Chen Changxing (1771-1853), the 14th generation Chen patriarch, was the first to teach Chen Taijiquan to an outsider, Yang Luchan (1799-1872). Vowing to his master to never teach Taijiquan to the public or use its name, Yang was finally taught the Chen family martial art. He later traveled to Beijing and became known as "Yang the Invincible." True to his oath, Yang formulated his own Taijiquan form based on Chen Family Taijiquan's first form (Lao Jia Yi Lu) and became the founder of Yang Taijiquan. Another possible reason for Yang Luchan to formulate his own Taijiquan form might be due to the fact that during those days, the Yang family was employed by the Manchu rulers of the Qing Dynasty to manage the practice and teaching of war. As Manchus were considered the oppressive foreign rulers by the people in their sovereignty (i.e., the Han people), the Yang family probably decided to teach the Manchus only the boxing form, but not the boxing methods nor its applications. Manchus were taught to be soft as cotton so they would not use Taiji to attack or kill. Direct Yang family members and close disciples, on the other hand, were secretly taught both the hard and soft aspects of Taiji. Yet, the soft taiji form started to gain its popularity and gradually Taiji was recognized and associated with the soft form while people in Chen Village continued to practice both the soft and the hard forms. It's also uncertain when the name "Taijiquan" was given to this Chinese martial arts system. It's very likely that there was no name for Taijiquan when Chen Wangting initially developed this martial arts system because he meant to pass it down to his descendant. It is common for a Chinese family to develop their own style of martial arts. These arts then become known as the style of the family. Chen Wangting didn't know the martial arts system he created would one day become one of the most popular health exercises in the world. The name taijiquan was given later possibly because this unique martial arts system was created based on the principles and theory of Taiji, "Grand Ultimate or Extreme" â€“ yin and yang reaching the ultimate balance and regenerating from each other. Today there are five major popular styles evolved and developed with individual variations and transformations from the original boxing art created by Chen Wangting (Gu Liuxin, 1983; Chen Qingzhou, 2002):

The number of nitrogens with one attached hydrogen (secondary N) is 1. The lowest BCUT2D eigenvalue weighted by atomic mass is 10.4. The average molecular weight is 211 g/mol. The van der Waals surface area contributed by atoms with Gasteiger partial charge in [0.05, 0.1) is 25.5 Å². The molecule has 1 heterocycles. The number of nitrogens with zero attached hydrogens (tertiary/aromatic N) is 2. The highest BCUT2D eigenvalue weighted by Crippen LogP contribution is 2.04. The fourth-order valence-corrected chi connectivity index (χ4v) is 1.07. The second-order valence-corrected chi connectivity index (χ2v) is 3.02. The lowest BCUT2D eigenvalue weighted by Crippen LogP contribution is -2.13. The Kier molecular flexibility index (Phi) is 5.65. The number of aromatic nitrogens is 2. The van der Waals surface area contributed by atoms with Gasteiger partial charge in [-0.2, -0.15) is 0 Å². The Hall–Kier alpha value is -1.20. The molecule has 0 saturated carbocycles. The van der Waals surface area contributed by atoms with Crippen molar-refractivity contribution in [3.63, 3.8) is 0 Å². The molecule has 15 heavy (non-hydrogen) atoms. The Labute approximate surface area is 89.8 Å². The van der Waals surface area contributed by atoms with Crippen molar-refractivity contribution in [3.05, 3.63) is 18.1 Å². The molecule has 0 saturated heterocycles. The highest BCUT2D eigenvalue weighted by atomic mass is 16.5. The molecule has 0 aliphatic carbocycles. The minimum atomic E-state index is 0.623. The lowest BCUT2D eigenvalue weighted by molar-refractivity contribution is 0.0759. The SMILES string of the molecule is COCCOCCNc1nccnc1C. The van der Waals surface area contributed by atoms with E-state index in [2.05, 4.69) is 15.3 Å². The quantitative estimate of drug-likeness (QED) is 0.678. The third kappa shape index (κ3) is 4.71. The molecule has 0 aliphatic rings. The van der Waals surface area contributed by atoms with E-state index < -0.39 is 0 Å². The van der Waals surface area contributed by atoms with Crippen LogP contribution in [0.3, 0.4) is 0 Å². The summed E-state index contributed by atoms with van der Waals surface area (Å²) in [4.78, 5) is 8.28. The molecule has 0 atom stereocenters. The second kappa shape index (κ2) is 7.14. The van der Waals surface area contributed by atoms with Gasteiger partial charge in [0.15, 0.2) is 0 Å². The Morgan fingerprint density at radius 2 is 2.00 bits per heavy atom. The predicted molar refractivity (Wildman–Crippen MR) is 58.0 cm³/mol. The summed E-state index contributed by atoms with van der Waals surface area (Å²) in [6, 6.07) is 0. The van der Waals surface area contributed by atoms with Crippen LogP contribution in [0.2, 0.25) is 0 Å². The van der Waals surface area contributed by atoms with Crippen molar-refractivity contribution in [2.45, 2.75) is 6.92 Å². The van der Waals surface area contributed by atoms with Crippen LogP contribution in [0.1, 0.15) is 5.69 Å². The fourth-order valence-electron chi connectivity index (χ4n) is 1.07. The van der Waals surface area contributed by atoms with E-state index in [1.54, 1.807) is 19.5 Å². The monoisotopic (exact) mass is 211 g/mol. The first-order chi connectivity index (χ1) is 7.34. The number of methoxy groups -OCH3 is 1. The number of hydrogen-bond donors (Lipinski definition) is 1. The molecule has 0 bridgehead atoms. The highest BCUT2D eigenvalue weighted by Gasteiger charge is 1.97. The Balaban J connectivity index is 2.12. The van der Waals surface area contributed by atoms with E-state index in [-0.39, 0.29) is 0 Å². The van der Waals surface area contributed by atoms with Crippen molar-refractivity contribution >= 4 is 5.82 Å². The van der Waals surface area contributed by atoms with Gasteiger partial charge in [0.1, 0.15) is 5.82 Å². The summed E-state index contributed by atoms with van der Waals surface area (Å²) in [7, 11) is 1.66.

1)Chen Style: Various Chen styles--including Da Jia (Big Frame), Xiao Jia (Small Frame), Lao Jia (Old Frame), Xin Jia (New Frame), etc.--are continued to be practiced by Chen Family descendants and disciples. It is generally characterized by fast-slow, soft-powerful, and up-down spiral movements with jumping, punching, and qin na. It contains two basic empty-hand forms. The first form is soft and slow, also known as Yi Lu (First Form), while the second form is powerful and fast, also known as Er Lu (Second Form) or Pao Chui (Canon Fist). The Da Jia system, which Chen Changxing taught to his descendants and students, is commonly referred to as "Lao Jia". A modified "Lao Jia" system, which Chen Fake and his second son, Zhaokui, taught in Beijing, is known to be the seed of Xin Jia (of the original Da Jia). The modified "Lao Jia" system (Xin Jia) has more obvious coiling, spiraling, and large circular movements when compared with Lao Jia, which has a more direct martial arts approach with smaller and more subtle circles. Currently, the Xin Jia system is still undergoing the process of being modified and changed. Chen Zhaopi, a nephew of Chen Fake, insisted on maintaining and preserving the original postures and sequence of the Lao Jia system and passed this unmodified system to his students and descendants. One of his disciples, Chen Qingzhou, has taught the Lao Jia system unchanged and without any influence of Xin Jia. However, his other disciples including famous Chen descendants such as Chen Xiaowang and Chen Zhenglei also learned Xin Jia from Chen Zhaokui.
2)Yang Style: It is characterized by slow and even expansive tempo movements. This style was developed by Yang Luchan based on Da Jia Yi Lu (Big Frame First Form), which he learned from Chen Changxing. This "unchanged" Da Jia system which Chen Changxing taught Yang Luchan and his descendants are commonly referred to as Lao Jia (Old Frame). It is known that Yang Luchan and his sons never taught Er Lu (Second Form) openly to the public; rather, it was passed down only to Yang's own family descendants and a few close indoor disciples.
3)Wu (as in Wu Yuxiang/Hao): It is characterized by a small and compact frame, soft and slow tempo with upright postures and the tailbone tucked forward. This style was developed by Wu Yuxiang also from Da Jia Yi Lu (Big Frame First Form), which he learned from Yang Luchan, and from Xiao Jia (Small Frame), which he learned from Chen Qingping (also known as Zhaobao Jia). Hao Weizhen of Wu Taiji lineage later taught Sun Lutang, who developed another branch of taiji styles, which is now called Sun Style.
4)Wu (as in Wu Jianquan): It is characterized by gentle and slow movements like the Yang style, but with tight, compact, and apparent leaning postures. This style was developed by Wu Jianquan, who learned from his father Quanyou. Quanyou, a Manchurian, learned his taiji from both Yang Luchan and his son Yang Banhou, whose style was described as more compact and less expansive (i.e., Xiao Jia) in comparison with the Yang styles practiced by Yang Luchan and Yang Chengfu.
5)Sun Style: It is characterized by a high stance with fast paces and a unique dexterous, tight, and compact style. This style was developed by Sun Lutang based on the Taiji he learned from Hao Weizhen and his earlier Xingyi and Bagua training.